2. I don't push isobutyl, I do provide information that disagrees with your assessment of it, because my product has none of the traits that you saffrons to it. I have no acrid Aromas, no bitterness, and no 'toxic' effects. You claim 'it has to be amyl, and it has to be N- Amyl (the easiest ester to produce, but also the weakest).

3. The N-butyl group; in the spectrum of chemistry, this preparation is an ion swap in a solvent medium. That's one of the simplest reactions in chemistry. The actual preparation does have potfalls, I never said it didn't, I only stipulate that it's not the intractable problem that you make it out to be.
I've even posted the information YOU need (and say is impossible to determine) several times, so that you can develope your own preferred embodiment of the preparation, but you dismiss and deny. I can't help that.

4. Candy sweet; you mention this as a desirable trait; it sounds nauseating to me. I can't imagine a preparation that produces sickening sweetness as preferable. If you like you're nitrite laced with acetate, I guess, but in any case my product is NOT sweet. It has a very very very weak aroma, of any at all, and reminds of ginger ale.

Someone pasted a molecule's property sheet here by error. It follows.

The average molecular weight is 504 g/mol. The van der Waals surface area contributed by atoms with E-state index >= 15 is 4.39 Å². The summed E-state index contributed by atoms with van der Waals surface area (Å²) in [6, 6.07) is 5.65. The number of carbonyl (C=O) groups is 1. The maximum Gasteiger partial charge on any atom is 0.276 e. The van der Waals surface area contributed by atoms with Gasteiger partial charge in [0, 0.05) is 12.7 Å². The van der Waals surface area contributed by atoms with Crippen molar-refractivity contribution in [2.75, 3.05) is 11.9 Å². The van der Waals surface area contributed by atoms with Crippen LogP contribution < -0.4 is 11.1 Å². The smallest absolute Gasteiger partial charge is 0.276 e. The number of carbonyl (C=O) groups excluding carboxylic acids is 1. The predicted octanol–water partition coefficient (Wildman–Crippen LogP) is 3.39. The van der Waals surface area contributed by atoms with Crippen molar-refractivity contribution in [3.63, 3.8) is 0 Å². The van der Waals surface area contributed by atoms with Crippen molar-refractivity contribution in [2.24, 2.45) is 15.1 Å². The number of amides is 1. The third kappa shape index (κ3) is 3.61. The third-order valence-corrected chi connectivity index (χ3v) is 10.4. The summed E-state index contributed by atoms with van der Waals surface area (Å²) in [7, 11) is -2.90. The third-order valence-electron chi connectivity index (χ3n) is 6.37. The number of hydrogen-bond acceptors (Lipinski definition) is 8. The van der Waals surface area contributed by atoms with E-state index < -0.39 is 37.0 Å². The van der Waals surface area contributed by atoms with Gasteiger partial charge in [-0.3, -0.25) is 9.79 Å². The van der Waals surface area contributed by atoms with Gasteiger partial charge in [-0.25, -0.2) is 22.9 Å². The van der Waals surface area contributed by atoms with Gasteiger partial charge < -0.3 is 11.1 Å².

Ginger ale is not sweet, it has a very mild aroma. The original nitrites for sale used aroma pellets not only to differentiate themselves, but to let the customer know they had taken something in. Otherwise it would be too easy to take in too much.

The Professor said on Fri, 16 Jul 2021 at 15:46...

And isoamyl doesn't degrade quicker than n- amyl nitrite. The O-NO bond strength doesn't change, is a fixed universal constant in fact; isomers over the same rules when it comes to buns strength. What you mean is that you can't produce anything stringer than the weakest without accumulating defects and ice tried to point the way several times (giving you information that you claim is in-knowable) but you avoid it.

The Professor said on Fri, 16 Jul 2021 at 15:48...

Sorry for typos, I'm on a cell phone

Canuck SB said on Sat, 17 Jul 2021 at 05:10...

Im interested in trying both alcohol groups(n-Butyl&n-amyl)and their respected isomers and try various methods and recipes and slowly add & takeaway from there,mastery is achieved through practice patience dicipline & devotion so ill take all the advice and info available thanks again@Nitritespecialist & @The Professor for any future intel you provide me with its very much appreciated!!!!

Nitritespecialist said on Sat, 17 Jul 2021 at 19:22...